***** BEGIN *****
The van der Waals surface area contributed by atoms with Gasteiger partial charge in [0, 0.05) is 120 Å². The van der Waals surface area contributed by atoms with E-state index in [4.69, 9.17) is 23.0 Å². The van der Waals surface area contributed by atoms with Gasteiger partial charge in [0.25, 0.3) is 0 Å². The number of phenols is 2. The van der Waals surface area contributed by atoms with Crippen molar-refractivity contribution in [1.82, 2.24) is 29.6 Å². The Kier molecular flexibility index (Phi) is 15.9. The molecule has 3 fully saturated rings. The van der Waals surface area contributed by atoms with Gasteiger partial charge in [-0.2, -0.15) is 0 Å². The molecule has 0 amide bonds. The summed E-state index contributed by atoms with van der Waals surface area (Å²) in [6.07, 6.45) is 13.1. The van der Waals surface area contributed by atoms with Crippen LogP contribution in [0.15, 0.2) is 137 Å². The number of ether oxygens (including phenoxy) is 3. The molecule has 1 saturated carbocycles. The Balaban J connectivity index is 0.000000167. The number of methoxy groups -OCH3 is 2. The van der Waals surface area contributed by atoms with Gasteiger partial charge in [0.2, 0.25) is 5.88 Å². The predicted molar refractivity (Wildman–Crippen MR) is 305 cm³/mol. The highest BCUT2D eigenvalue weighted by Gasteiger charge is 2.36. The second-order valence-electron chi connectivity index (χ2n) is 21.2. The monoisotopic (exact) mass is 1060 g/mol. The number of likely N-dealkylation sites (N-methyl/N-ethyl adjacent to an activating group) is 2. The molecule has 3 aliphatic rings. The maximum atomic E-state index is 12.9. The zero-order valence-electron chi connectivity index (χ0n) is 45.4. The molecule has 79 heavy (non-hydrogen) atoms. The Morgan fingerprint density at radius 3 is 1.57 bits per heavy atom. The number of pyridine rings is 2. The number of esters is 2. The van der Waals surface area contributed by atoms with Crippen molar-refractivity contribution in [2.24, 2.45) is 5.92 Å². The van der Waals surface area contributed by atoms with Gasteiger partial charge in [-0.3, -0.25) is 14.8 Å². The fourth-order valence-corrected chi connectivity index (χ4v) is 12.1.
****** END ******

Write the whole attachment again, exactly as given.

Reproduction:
The van der Waals surface area contributed by atoms with Gasteiger partial charge in [0, 0.05) is 120 Å². The van der Waals surface area contributed by atoms with E-state index in [4.69, 9.17) is 23.0 Å². The van der Waals surface area contributed by atoms with Gasteiger partial charge in [0.25, 0.3) is 0 Å². The number of phenols is 2. The van der Waals surface area contributed by atoms with Crippen molar-refractivity contribution in [1.82, 2.24) is 29.6 Å². The Kier molecular flexibility index (Phi) is 15.9. The molecule has 3 fully saturated rings. The van der Waals surface area contributed by atoms with Gasteiger partial charge in [-0.2, -0.15) is 0 Å². The molecule has 0 amide bonds. The summed E-state index contributed by atoms with van der Waals surface area (Å²) in [6.07, 6.45) is 13.1. The van der Waals surface area contributed by atoms with Crippen LogP contribution in [0.15, 0.2) is 137 Å². The number of ether oxygens (including phenoxy) is 3. The molecule has 1 saturated carbocycles. The Balaban J connectivity index is 0.000000167. The number of methoxy groups -OCH3 is 2. The van der Waals surface area contributed by atoms with Gasteiger partial charge in [0.2, 0.25) is 5.88 Å². The predicted molar refractivity (Wildman–Crippen MR) is 305 cm³/mol. The highest BCUT2D eigenvalue weighted by Gasteiger charge is 2.36. The second-order valence-electron chi connectivity index (χ2n) is 21.2. The monoisotopic (exact) mass is 1060 g/mol. The number of likely N-dealkylation sites (N-methyl/N-ethyl adjacent to an activating group) is 2. The molecule has 3 aliphatic rings. The maximum atomic E-state index is 12.9. The zero-order valence-electron chi connectivity index (χ0n) is 45.4. The molecule has 79 heavy (non-hydrogen) atoms. The Morgan fingerprint density at radius 3 is 1.57 bits per heavy atom. The number of pyridine rings is 2. The number of esters is 2. The van der Waals surface area contributed by atoms with Crippen molar-refractivity contribution in [2.24, 2.45) is 5.92 Å². The van der Waals surface area contributed by atoms with Gasteiger partial charge in [-0.3, -0.25) is 14.8 Å². The fourth-order valence-corrected chi connectivity index (χ4v) is 12.1.